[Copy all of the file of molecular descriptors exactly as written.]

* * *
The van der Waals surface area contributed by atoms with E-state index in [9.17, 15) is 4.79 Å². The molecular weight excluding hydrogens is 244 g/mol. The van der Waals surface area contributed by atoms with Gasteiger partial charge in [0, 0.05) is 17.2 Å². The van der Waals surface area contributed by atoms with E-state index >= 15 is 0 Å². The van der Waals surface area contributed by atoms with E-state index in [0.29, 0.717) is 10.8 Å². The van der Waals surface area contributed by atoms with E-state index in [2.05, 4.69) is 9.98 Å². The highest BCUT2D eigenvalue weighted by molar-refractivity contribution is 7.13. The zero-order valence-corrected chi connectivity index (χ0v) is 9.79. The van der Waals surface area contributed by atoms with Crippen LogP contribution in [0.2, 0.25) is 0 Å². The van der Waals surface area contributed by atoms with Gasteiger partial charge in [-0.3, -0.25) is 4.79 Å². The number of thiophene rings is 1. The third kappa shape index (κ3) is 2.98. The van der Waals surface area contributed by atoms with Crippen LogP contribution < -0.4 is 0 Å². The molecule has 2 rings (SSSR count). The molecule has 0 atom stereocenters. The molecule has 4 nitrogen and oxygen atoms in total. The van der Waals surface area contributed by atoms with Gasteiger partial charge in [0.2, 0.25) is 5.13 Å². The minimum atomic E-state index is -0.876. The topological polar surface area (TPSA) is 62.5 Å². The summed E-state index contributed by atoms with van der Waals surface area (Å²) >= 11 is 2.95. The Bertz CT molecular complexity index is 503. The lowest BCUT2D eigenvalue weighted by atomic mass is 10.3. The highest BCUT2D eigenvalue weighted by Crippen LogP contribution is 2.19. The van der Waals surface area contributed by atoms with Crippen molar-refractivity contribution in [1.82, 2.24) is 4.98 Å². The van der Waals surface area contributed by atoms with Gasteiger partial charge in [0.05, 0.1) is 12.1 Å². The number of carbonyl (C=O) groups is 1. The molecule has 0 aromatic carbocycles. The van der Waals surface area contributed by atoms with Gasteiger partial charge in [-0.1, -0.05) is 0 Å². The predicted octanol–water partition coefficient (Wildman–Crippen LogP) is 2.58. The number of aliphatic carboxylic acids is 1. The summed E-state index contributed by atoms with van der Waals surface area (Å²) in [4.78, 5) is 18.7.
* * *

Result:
The van der Waals surface area contributed by atoms with E-state index in [9.17, 15) is 4.79 Å². The molecular weight excluding hydrogens is 244 g/mol. The van der Waals surface area contributed by atoms with Gasteiger partial charge in [0, 0.05) is 17.2 Å². The van der Waals surface area contributed by atoms with E-state index >= 15 is 0 Å². The van der Waals surface area contributed by atoms with E-state index in [0.29, 0.717) is 10.8 Å². The van der Waals surface area contributed by atoms with E-state index in [2.05, 4.69) is 9.98 Å². The highest BCUT2D eigenvalue weighted by molar-refractivity contribution is 7.13. The zero-order valence-corrected chi connectivity index (χ0v) is 9.79. The van der Waals surface area contributed by atoms with Crippen LogP contribution in [0.2, 0.25) is 0 Å². The van der Waals surface area contributed by atoms with Gasteiger partial charge in [-0.3, -0.25) is 4.79 Å². The number of thiophene rings is 1. The third kappa shape index (κ3) is 2.98. The van der Waals surface area contributed by atoms with Crippen LogP contribution < -0.4 is 0 Å². The molecule has 2 rings (SSSR count). The molecule has 0 atom stereocenters. The molecule has 4 nitrogen and oxygen atoms in total. The van der Waals surface area contributed by atoms with Gasteiger partial charge in [0.2, 0.25) is 5.13 Å². The minimum atomic E-state index is -0.876. The topological polar surface area (TPSA) is 62.5 Å². The summed E-state index contributed by atoms with van der Waals surface area (Å²) >= 11 is 2.95. The Bertz CT molecular complexity index is 503. The lowest BCUT2D eigenvalue weighted by atomic mass is 10.3. The highest BCUT2D eigenvalue weighted by Crippen LogP contribution is 2.19. The van der Waals surface area contributed by atoms with Crippen molar-refractivity contribution in [1.82, 2.24) is 4.98 Å². The van der Waals surface area contributed by atoms with Gasteiger partial charge in [0.05, 0.1) is 12.1 Å². The number of carbonyl (C=O) groups is 1. The molecule has 0 aromatic carbocycles. The van der Waals surface area contributed by atoms with Gasteiger partial charge in [-0.1, -0.05) is 0 Å². The predicted octanol–water partition coefficient (Wildman–Crippen LogP) is 2.58. The number of aliphatic carboxylic acids is 1. The summed E-state index contributed by atoms with van der Waals surface area (Å²) in [4.78, 5) is 18.7.